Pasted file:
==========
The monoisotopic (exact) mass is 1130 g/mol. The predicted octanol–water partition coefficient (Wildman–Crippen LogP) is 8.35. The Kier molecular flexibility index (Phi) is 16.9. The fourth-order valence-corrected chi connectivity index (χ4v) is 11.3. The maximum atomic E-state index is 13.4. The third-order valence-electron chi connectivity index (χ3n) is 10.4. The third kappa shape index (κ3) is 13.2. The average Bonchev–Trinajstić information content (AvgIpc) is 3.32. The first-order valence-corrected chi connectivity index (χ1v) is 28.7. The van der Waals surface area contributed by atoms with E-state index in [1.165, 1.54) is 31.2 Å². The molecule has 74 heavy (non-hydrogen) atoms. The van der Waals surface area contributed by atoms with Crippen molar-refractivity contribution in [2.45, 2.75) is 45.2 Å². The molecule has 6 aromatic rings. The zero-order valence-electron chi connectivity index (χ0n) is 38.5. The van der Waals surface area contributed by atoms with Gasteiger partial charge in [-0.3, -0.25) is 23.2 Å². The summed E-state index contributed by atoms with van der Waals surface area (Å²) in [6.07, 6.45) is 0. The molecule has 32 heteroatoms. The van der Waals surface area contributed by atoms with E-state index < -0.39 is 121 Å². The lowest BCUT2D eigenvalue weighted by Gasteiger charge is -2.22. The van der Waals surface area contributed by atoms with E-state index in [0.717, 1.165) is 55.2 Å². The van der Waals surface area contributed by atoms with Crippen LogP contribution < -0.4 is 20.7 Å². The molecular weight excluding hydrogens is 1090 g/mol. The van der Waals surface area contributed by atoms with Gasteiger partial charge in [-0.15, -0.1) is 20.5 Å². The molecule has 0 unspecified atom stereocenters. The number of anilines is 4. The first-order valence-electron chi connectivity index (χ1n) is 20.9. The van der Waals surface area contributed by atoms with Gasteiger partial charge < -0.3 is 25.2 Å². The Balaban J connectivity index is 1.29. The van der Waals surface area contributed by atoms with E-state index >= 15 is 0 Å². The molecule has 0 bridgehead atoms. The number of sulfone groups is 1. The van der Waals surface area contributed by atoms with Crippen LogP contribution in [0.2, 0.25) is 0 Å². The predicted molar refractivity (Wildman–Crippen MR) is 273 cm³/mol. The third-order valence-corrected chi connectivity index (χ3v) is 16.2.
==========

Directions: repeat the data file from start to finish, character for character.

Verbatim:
The monoisotopic (exact) mass is 1130 g/mol. The predicted octanol–water partition coefficient (Wildman–Crippen LogP) is 8.35. The Kier molecular flexibility index (Phi) is 16.9. The fourth-order valence-corrected chi connectivity index (χ4v) is 11.3. The maximum atomic E-state index is 13.4. The third-order valence-electron chi connectivity index (χ3n) is 10.4. The third kappa shape index (κ3) is 13.2. The average Bonchev–Trinajstić information content (AvgIpc) is 3.32. The first-order valence-corrected chi connectivity index (χ1v) is 28.7. The van der Waals surface area contributed by atoms with E-state index in [1.165, 1.54) is 31.2 Å². The molecule has 74 heavy (non-hydrogen) atoms. The van der Waals surface area contributed by atoms with Crippen molar-refractivity contribution in [2.45, 2.75) is 45.2 Å². The molecule has 6 aromatic rings. The zero-order valence-electron chi connectivity index (χ0n) is 38.5. The van der Waals surface area contributed by atoms with Gasteiger partial charge in [-0.3, -0.25) is 23.2 Å². The summed E-state index contributed by atoms with van der Waals surface area (Å²) in [6.07, 6.45) is 0. The molecule has 32 heteroatoms. The van der Waals surface area contributed by atoms with E-state index < -0.39 is 121 Å². The lowest BCUT2D eigenvalue weighted by Gasteiger charge is -2.22. The van der Waals surface area contributed by atoms with E-state index in [0.717, 1.165) is 55.2 Å². The van der Waals surface area contributed by atoms with Crippen LogP contribution < -0.4 is 20.7 Å². The molecular weight excluding hydrogens is 1090 g/mol. The van der Waals surface area contributed by atoms with Gasteiger partial charge in [-0.15, -0.1) is 20.5 Å². The molecule has 0 unspecified atom stereocenters. The number of anilines is 4. The first-order valence-electron chi connectivity index (χ1n) is 20.9. The van der Waals surface area contributed by atoms with Gasteiger partial charge < -0.3 is 25.2 Å². The Balaban J connectivity index is 1.29. The van der Waals surface area contributed by atoms with E-state index >= 15 is 0 Å². The molecule has 0 bridgehead atoms. The number of sulfone groups is 1. The van der Waals surface area contributed by atoms with Crippen LogP contribution in [0.2, 0.25) is 0 Å². The predicted molar refractivity (Wildman–Crippen MR) is 273 cm³/mol. The third-order valence-corrected chi connectivity index (χ3v) is 16.2.